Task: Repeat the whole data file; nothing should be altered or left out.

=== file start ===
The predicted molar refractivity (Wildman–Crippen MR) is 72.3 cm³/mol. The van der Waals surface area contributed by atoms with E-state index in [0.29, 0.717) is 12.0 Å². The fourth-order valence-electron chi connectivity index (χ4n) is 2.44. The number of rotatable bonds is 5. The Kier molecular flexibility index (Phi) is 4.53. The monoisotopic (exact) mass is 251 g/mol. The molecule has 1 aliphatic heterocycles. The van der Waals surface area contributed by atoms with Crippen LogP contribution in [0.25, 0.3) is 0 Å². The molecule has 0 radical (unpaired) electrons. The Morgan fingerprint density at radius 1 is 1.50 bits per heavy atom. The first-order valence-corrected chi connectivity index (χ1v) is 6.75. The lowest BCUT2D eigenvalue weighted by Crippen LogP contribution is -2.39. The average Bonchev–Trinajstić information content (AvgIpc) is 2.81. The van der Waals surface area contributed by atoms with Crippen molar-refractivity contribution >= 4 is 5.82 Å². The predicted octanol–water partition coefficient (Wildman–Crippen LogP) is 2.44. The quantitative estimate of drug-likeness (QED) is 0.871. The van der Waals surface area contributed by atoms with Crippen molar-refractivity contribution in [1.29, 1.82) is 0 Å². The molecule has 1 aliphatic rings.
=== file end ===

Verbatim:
The predicted molar refractivity (Wildman–Crippen MR) is 72.3 cm³/mol. The van der Waals surface area contributed by atoms with E-state index in [0.29, 0.717) is 12.0 Å². The fourth-order valence-electron chi connectivity index (χ4n) is 2.44. The number of rotatable bonds is 5. The Kier molecular flexibility index (Phi) is 4.53. The monoisotopic (exact) mass is 251 g/mol. The molecule has 1 aliphatic heterocycles. The van der Waals surface area contributed by atoms with Crippen LogP contribution in [0.25, 0.3) is 0 Å². The molecule has 0 radical (unpaired) electrons. The Morgan fingerprint density at radius 1 is 1.50 bits per heavy atom. The first-order valence-corrected chi connectivity index (χ1v) is 6.75. The lowest BCUT2D eigenvalue weighted by Crippen LogP contribution is -2.39. The average Bonchev–Trinajstić information content (AvgIpc) is 2.81. The van der Waals surface area contributed by atoms with Crippen molar-refractivity contribution >= 4 is 5.82 Å². The predicted octanol–water partition coefficient (Wildman–Crippen LogP) is 2.44. The quantitative estimate of drug-likeness (QED) is 0.871. The van der Waals surface area contributed by atoms with Crippen molar-refractivity contribution in [1.29, 1.82) is 0 Å². The molecule has 1 aliphatic rings.